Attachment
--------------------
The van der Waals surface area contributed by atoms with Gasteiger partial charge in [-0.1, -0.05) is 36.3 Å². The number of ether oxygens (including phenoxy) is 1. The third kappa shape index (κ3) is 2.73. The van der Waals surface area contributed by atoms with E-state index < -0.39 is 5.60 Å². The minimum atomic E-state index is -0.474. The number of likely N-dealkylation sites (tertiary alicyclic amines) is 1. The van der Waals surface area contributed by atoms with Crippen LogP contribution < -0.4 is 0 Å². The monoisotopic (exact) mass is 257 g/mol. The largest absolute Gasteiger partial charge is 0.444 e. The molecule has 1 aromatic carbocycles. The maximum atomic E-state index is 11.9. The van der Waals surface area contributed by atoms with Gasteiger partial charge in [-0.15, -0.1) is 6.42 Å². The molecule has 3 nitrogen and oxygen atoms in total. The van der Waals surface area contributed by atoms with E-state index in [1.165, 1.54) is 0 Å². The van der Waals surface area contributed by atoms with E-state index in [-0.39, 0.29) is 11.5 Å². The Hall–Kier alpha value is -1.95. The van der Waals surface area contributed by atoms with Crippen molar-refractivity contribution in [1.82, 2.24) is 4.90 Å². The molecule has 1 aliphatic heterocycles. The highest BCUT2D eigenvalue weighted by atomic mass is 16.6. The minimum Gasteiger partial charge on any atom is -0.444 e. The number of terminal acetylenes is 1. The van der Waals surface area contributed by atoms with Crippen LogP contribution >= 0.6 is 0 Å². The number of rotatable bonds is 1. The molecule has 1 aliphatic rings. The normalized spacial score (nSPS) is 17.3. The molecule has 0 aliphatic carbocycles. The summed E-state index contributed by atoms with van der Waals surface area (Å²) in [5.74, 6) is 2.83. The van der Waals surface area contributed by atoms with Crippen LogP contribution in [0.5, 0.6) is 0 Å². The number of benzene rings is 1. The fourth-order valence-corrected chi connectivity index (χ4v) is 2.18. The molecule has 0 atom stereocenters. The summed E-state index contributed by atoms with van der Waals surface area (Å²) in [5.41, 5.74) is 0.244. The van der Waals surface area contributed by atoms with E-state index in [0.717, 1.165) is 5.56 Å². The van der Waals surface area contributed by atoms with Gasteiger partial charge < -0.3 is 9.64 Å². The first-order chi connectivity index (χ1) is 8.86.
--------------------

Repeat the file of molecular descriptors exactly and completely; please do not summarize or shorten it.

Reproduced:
The van der Waals surface area contributed by atoms with Gasteiger partial charge in [-0.1, -0.05) is 36.3 Å². The number of ether oxygens (including phenoxy) is 1. The third kappa shape index (κ3) is 2.73. The van der Waals surface area contributed by atoms with E-state index < -0.39 is 5.60 Å². The minimum atomic E-state index is -0.474. The number of likely N-dealkylation sites (tertiary alicyclic amines) is 1. The van der Waals surface area contributed by atoms with Crippen LogP contribution < -0.4 is 0 Å². The monoisotopic (exact) mass is 257 g/mol. The largest absolute Gasteiger partial charge is 0.444 e. The molecule has 1 aromatic carbocycles. The maximum atomic E-state index is 11.9. The van der Waals surface area contributed by atoms with Gasteiger partial charge in [-0.15, -0.1) is 6.42 Å². The molecule has 3 nitrogen and oxygen atoms in total. The van der Waals surface area contributed by atoms with E-state index in [1.165, 1.54) is 0 Å². The van der Waals surface area contributed by atoms with E-state index in [-0.39, 0.29) is 11.5 Å². The Hall–Kier alpha value is -1.95. The van der Waals surface area contributed by atoms with Crippen molar-refractivity contribution in [1.82, 2.24) is 4.90 Å². The molecule has 1 aliphatic heterocycles. The highest BCUT2D eigenvalue weighted by atomic mass is 16.6. The minimum Gasteiger partial charge on any atom is -0.444 e. The number of terminal acetylenes is 1. The van der Waals surface area contributed by atoms with Crippen LogP contribution >= 0.6 is 0 Å². The number of rotatable bonds is 1. The molecule has 1 aliphatic rings. The normalized spacial score (nSPS) is 17.3. The molecule has 0 aliphatic carbocycles. The summed E-state index contributed by atoms with van der Waals surface area (Å²) in [5.74, 6) is 2.83. The van der Waals surface area contributed by atoms with Crippen LogP contribution in [0.5, 0.6) is 0 Å². The number of benzene rings is 1. The fourth-order valence-corrected chi connectivity index (χ4v) is 2.18. The molecule has 0 atom stereocenters. The summed E-state index contributed by atoms with van der Waals surface area (Å²) in [5.41, 5.74) is 0.244. The van der Waals surface area contributed by atoms with E-state index in [0.717, 1.165) is 5.56 Å². The van der Waals surface area contributed by atoms with Gasteiger partial charge < -0.3 is 9.64 Å². The first-order chi connectivity index (χ1) is 8.86.